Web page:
The ongoing COVID-19 pandemic has been disrupting hospital operations in the USA.1 Thirty states and the District of Columbia issued executive orders requiring that elective procedures be canceled or postponed in order to prioritize hospital capacity, preserve personal protective equipment for COVID-19 care, and ensure the safety of patients and medical staff.2 Concerned about potential exposure to infection, patients also have been limiting hospital visits. Facing a sharp decline in revenue, many hospitals have initiated layoffs, furloughs, and salary cuts to contain costs and maintain financial viability.3 A detailed analysis of hospital cost structure remains an unexplored area in the literature. This study aims to examine the structure of hospital operating costs and how it varies across cost functions and types in order to understand hospitals’ cost management responses during the pandemic.
Using the hospital Cost Reports published by the Centers for Medicare and Medicaid Services, we obtained the cost information for 3521 private general acute care hospitals in 2018, the most recent year for which a complete national dataset is available. We deleted 20 hospitals that reported missing net patient revenue. The sample has 3501 hospitals: 2601 nonprofits and 900 for-profits.
Cost Reports classify hospital operating costs into four categories based on function: overhead costs (not directly associated with patient care), ancillary costs, inpatient costs, and outpatient costs. The amount of the labor component and the non-labor-non-capital component was reported for each cost item within these categories. The capital costs of building and equipment, such as depreciation, were reported in the overhead category.4
First, we aggregated the operating costs of all hospitals in the sample. Second, we separated capital costs from other overhead costs, grouped all operating costs based on their type and function, and compared the relative magnitude across groupings. Third, we analyzed the proportion of capital, labor, and non-capital-non-labor components in each major cost item that accounted for at least 0.5% of total operating costs. Lastly, we identified patient care services (i.e., ancillary, inpatient, and outpatient) that incurred relatively large costs (> 2.0% of total operating costs) and examined their weight in the cost structure.
Private short-term general hospitals incurred $732.2 billion in total operating costs in 2018. Capital costs and overhead costs accounted for almost half (48.0%); ancillary, inpatient, and outpatient care accounted for the remaining 52.0% (Fig. 1). Based on the cost type, non-capital-non-labor costs constituted 54.6% of total operating costs (28.1% for overhead and 26.5% for patient care), labor costs 41.3% (15.8% for overhead and 25.5% for patient care), and capital costs 4.0%.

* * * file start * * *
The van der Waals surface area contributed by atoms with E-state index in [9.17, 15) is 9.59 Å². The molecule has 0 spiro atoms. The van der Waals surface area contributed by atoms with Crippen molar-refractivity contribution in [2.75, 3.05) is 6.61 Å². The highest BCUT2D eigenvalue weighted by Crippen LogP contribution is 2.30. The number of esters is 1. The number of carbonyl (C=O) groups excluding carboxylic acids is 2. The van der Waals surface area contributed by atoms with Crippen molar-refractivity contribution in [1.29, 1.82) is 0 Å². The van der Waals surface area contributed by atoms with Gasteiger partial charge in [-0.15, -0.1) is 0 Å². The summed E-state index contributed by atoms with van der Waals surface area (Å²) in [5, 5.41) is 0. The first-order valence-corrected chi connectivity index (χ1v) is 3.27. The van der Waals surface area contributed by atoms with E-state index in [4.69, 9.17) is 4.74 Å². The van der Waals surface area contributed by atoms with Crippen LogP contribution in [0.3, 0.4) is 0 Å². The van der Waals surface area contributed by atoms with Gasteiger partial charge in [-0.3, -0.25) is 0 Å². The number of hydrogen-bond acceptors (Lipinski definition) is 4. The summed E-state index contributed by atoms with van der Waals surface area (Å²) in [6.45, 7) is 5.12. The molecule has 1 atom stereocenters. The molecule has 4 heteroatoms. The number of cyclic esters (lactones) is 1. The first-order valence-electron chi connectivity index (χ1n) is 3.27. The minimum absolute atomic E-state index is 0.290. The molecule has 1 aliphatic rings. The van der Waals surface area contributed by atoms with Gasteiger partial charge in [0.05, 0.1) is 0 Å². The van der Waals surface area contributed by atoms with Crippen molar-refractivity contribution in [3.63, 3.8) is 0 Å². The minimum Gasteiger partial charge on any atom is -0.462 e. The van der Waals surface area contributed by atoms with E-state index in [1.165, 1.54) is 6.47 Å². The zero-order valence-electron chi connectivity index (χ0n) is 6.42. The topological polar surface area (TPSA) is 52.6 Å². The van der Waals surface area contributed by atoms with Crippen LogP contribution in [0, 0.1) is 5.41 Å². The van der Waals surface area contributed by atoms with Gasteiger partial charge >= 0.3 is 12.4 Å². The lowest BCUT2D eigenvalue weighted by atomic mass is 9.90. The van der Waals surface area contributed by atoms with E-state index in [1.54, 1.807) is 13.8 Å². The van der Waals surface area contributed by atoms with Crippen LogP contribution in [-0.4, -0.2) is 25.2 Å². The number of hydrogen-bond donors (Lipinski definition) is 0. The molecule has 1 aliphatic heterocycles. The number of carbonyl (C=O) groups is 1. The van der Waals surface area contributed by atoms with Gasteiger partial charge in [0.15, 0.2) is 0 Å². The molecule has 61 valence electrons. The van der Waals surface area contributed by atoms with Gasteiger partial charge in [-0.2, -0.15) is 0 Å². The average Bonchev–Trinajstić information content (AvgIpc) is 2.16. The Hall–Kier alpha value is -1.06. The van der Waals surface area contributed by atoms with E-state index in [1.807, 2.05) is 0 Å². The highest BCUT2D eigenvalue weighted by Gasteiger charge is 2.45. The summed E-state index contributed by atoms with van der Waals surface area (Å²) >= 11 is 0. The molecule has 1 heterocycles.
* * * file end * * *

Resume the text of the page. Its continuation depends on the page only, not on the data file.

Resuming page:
Table 1 presents the decomposition of each major cost item. The single largest item is administrative and general costs (21.4% of all operating costs).5 The costs of eight patient care services—operating room (8.4%), laboratory (3.8%), diagnostic radiology (2.7%), general routine inpatient care (9.1%), intensive care unit (2.2%), outpatient clinic (4.2%), emergency room (3.9%), and drugs charged to patients (2.3%)—were greater than 2.0% of total operating costs. Since the cost for drugs charged to patients contains primarily the inventory cost of drugs, we excluded it from the analysis. The aggregated costs of the seven other patient care services accounted for 34.3% of all operating costs or 65.9% of patient care costs.
In 2018, labor and capital costs constituted 41.3% and 4.0% of hospital operating costs, respectively. Operating room, laboratory, diagnostic radiology, general routine inpatient care, intensive care unit, outpatient clinic, and emergency room incurred approximately one-third of hospitals’ total operating costs. The cancelation of elective surgery and the decline of hospital visits caused by COVID-19 have shrunk revenue from these services and motivated hospitals to reduce costs from these services. When the reduction of non-capital-non-labor costs (e.g., medical supplies) was insufficient, many hospitals chose to cut the labor costs of these services, thus disrupting the compensation of the patient care labor force. Administrative and general costs, constituting more than one-fifth of the operating costs, could provide alternative opportunities for cost management efforts.
The limitation of this study is that the costs were aggregated across all hospitals, and thus the analytical results are sensitive to the cost structure of large hospitals. The patient care labor costs were underestimated, since all employee benefits were included in overhead costs.
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Himmelstein DU, Jun M, Busse R, Chevreul K, Geissler A, Jeuissen P, Thomason S, Vinet M, Woolhandler S. A comparison of hospital administrative costs in eight nations: US costs exceed all others by far. Heath Aff (Millwood). 2014;33:1586-94. https://doi.org/10.1377/hlthaff.2013.1327. This is a conservative estimation as compared with a previous study on hospital administrative costs, mainly because capital costs were excluded from overhead costs and separately examined in this study.
Conflict of Interest
Ge Bai has served as an expert witness for plaintiffs in lawsuits in which some hospitals were the defendants. Hossein Zare declares no potential conflicts of interest with respect to the research, authorship, or publication of this article. This research is not funded by any organization.
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Bai, G., Zare, H. Hospital Cost Structure and the Implications on Cost Management During COVID-19. J GEN INTERN MED 35, 2807–2809 (2020). https://doi.org/10.1007/s11606-020-05996-8